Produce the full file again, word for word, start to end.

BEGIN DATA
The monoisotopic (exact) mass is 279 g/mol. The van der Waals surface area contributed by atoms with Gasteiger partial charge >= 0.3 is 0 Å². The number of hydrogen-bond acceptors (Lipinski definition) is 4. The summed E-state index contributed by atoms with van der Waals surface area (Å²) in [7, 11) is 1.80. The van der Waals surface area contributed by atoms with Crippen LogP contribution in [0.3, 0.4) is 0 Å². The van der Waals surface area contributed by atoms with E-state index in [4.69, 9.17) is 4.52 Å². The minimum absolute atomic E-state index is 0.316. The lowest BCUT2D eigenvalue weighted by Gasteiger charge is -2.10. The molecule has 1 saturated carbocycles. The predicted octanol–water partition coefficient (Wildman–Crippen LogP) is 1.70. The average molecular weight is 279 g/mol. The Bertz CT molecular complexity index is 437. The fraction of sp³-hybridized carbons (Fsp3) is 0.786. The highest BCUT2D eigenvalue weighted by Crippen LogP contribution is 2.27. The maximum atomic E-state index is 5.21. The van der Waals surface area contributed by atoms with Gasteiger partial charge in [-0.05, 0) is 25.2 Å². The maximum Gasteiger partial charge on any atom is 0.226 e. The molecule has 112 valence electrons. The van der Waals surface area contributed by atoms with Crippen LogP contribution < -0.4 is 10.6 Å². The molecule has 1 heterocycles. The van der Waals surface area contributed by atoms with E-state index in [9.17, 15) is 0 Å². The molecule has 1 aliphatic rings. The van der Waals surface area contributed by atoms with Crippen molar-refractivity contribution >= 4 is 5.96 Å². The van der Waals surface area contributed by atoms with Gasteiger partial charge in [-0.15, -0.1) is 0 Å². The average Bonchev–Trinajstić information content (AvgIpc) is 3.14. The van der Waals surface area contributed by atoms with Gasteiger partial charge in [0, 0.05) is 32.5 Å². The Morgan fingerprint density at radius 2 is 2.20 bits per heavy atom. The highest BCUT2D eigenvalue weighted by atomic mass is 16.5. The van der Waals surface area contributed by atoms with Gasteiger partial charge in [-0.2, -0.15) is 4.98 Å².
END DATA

The monoisotopic (exact) mass is 279 g/mol. The van der Waals surface area contributed by atoms with Gasteiger partial charge >= 0.3 is 0 Å². The number of hydrogen-bond acceptors (Lipinski definition) is 4. The summed E-state index contributed by atoms with van der Waals surface area (Å²) in [7, 11) is 1.80. The van der Waals surface area contributed by atoms with Crippen LogP contribution in [0.3, 0.4) is 0 Å². The van der Waals surface area contributed by atoms with E-state index in [4.69, 9.17) is 4.52 Å². The minimum absolute atomic E-state index is 0.316. The lowest BCUT2D eigenvalue weighted by Gasteiger charge is -2.10. The molecule has 1 saturated carbocycles. The predicted octanol–water partition coefficient (Wildman–Crippen LogP) is 1.70. The average molecular weight is 279 g/mol. The Bertz CT molecular complexity index is 437. The fraction of sp³-hybridized carbons (Fsp3) is 0.786. The highest BCUT2D eigenvalue weighted by Crippen LogP contribution is 2.27. The maximum atomic E-state index is 5.21. The van der Waals surface area contributed by atoms with Gasteiger partial charge in [-0.05, 0) is 25.2 Å². The maximum Gasteiger partial charge on any atom is 0.226 e. The molecule has 112 valence electrons. The van der Waals surface area contributed by atoms with Crippen LogP contribution < -0.4 is 10.6 Å². The molecule has 1 heterocycles. The van der Waals surface area contributed by atoms with E-state index in [9.17, 15) is 0 Å². The molecule has 1 aliphatic rings. The van der Waals surface area contributed by atoms with Crippen molar-refractivity contribution >= 4 is 5.96 Å². The van der Waals surface area contributed by atoms with Gasteiger partial charge in [-0.15, -0.1) is 0 Å². The average Bonchev–Trinajstić information content (AvgIpc) is 3.14. The van der Waals surface area contributed by atoms with Gasteiger partial charge in [0, 0.05) is 32.5 Å². The Morgan fingerprint density at radius 2 is 2.20 bits per heavy atom. The highest BCUT2D eigenvalue weighted by atomic mass is 16.5. The van der Waals surface area contributed by atoms with Gasteiger partial charge in [-0.2, -0.15) is 4.98 Å².